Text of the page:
The NFL Has an Unspoken Problem With Its Coach Hiring Process

The NFL has rules in place to diversify the coaching search, but people of color are still not getting enough opportunities. The broken nature of the process is becoming a growing issue for the league. Improvements have to be made, or else the league will find itself engulfed in another scandal. 

What is the Rooney Rule, and why was it implemented?

For African-American coaches attempting to break into the NFL, the phrase “the more things change, the more they stay the same” rings truer and truer by the day. Only eight men of color were given head coaching jobs during the first 80 years of the league. The coaches were: Fritz Pollard, Tom Flores, Art Shell, Dennis Green, Ray Rhodes, Tony Dungy, and Herman Edwards. That’s it. That’s the full list.  

Frustration over the lack of opportunities for non-white coaches came to a head in 2002, when Dungy and Green were both fired. They lost their jobs despite Dungy leading the Indianapolis Colts to a winning record, and Green having nine winning seasons while with the Minnesota Vikings.

In response to the news, civil rights attorneys Cyrus Mehri and Johnnie Cochran put together a study that showed that African-American coaches were less likely to get hired and more likely to get fired than white coaches were, regardless of winning percentage.

The NFL, wary of a lawsuit and a PR crisis, instituted the Rooney Rule in 2003 in order to fix the problem. The policy, named after former Steelers owner Dan Rooney, made interviewing at least one minority candidate for head coaching and senior football operation jobs a requirement.

The idea is that by forcing teams to interview people of color, then those coaches will have the ability to network and get their names out there, even if they don’t get the job they’re interviewing for.  

The Rooney Rule made an immediate impact on the NFL. Marvin Lewis became the head coach for the Cincinnati Bengals the year the rule was implemented, and by 2006, there was a 22% increase in the number of African-American coaches. But as time went on, teams fell back on their old, and very problematic tendencies for coaching searches.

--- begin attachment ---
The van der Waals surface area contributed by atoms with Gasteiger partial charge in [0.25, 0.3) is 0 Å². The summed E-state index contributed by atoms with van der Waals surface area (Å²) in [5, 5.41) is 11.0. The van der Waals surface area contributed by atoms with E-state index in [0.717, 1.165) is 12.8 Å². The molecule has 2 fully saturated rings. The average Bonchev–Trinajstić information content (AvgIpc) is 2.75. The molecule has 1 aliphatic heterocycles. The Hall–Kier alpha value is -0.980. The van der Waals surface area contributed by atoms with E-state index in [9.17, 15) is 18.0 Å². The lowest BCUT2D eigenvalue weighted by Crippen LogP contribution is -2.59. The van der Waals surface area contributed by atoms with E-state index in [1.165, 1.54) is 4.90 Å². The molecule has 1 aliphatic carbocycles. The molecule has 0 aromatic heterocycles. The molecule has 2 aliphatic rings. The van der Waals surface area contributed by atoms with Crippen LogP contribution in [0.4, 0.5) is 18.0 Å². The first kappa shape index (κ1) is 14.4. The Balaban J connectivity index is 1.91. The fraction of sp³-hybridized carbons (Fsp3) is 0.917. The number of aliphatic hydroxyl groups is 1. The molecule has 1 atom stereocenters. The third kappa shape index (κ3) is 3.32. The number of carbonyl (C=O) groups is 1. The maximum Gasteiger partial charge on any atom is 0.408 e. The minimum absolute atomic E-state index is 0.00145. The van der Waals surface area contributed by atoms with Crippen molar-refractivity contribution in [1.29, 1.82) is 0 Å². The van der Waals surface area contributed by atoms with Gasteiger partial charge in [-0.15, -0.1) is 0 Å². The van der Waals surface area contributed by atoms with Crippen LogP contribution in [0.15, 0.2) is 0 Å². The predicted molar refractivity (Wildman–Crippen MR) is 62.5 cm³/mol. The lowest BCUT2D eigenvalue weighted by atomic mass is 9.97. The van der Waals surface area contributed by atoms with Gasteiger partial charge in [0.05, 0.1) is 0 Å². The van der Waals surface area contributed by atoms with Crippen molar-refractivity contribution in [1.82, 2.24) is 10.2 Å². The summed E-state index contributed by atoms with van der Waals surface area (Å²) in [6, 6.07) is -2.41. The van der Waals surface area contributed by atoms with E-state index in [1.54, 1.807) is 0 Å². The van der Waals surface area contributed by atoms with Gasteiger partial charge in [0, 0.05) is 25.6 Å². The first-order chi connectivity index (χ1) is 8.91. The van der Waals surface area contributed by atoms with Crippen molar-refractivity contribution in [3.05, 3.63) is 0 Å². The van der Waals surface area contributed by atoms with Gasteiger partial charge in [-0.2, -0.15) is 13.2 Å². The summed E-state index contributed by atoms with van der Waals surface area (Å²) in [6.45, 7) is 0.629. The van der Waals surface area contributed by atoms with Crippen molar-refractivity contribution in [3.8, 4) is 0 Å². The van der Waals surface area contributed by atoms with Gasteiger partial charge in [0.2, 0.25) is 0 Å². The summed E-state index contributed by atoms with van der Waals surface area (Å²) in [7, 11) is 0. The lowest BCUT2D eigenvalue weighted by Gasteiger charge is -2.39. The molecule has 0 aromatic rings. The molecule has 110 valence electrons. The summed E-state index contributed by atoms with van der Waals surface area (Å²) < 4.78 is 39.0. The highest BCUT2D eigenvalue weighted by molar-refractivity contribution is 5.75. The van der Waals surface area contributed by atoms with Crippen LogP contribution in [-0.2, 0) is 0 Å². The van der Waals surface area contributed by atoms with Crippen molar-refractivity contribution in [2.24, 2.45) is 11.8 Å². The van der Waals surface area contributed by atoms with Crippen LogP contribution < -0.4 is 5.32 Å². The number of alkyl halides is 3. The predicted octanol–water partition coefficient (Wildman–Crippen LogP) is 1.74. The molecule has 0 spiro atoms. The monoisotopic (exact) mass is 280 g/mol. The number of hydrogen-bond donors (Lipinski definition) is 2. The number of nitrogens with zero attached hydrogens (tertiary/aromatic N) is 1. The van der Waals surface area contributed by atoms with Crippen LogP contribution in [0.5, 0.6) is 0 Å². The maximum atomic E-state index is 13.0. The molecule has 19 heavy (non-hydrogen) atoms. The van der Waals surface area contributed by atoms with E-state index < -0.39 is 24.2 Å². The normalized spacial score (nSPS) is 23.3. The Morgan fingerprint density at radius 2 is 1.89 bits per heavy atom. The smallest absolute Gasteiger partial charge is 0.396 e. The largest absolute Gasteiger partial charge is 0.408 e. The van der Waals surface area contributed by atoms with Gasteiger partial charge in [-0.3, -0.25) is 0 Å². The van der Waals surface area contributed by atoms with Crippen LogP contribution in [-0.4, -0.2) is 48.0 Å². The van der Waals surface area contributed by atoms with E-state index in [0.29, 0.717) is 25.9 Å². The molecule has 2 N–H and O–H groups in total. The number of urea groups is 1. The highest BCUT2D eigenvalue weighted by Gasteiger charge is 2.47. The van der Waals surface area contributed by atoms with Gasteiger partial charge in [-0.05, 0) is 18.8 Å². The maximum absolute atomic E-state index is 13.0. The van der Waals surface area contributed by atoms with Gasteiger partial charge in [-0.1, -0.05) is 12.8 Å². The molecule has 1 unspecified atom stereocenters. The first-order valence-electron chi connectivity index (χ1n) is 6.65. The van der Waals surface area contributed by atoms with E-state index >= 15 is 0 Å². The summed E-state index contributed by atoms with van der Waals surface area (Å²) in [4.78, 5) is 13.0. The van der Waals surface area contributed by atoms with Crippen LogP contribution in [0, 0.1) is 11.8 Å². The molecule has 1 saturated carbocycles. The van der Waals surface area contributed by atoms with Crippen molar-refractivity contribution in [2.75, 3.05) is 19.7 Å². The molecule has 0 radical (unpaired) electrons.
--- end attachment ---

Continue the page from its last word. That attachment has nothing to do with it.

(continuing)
NFL teams are still not doing the work to find minority coaches

Looking around the NFL in 2020, The Undefeated explains, scant evidence exists that nonwhite coaches are taken more seriously than they were 17 years ago. There are currently four coaches of color in the league. In the past three coaching cycles, only one coach of color has been hired. There are only two African-American GMs in the league, and no one has ever hired an African-American to be team president. 

The rule has good intentions, but in practice, it appears that it has been largely a failure. Nonwhite coaches continued to be interviewed, but they never felt like they have a real chance at getting the job, according to a report in The Undefeated.

NFL teams are passing up good coaching candidates

And it’s not like there aren’t coaches of color who are worth giving a chance. The Kansas City Chiefs have one of the best offenses in football. Throughout the playoffs, they regularly made two-score deficits disappear in no time.

And yet, their offensive coordinator, Eric Bieniemy, only got one head coaching offer this offseason, and it was from his college alma mater, Colorado, says Bleacher Report. Bieniemy obviously isn’t the only reason for the Chiefs’ success.

Andy Reid is an offensive genius, and Patrick Mahomes looks set to have a legendary career. But being in the vicinity of greatness is often enough to get a head coaching job. To many experts, it makes no sense that Bienemy isn’t a head coach right now.  

But even if there weren’t legitimate candidates available, then that would present a different problem. The NFL is majority African-American, but the league has yet to show that the minds of those players matter to them when they’re not wearing a uniform. The Rooney Rule is a good idea, but until owners decide that they want to truly empower a nonwhite coach, then nothing will change.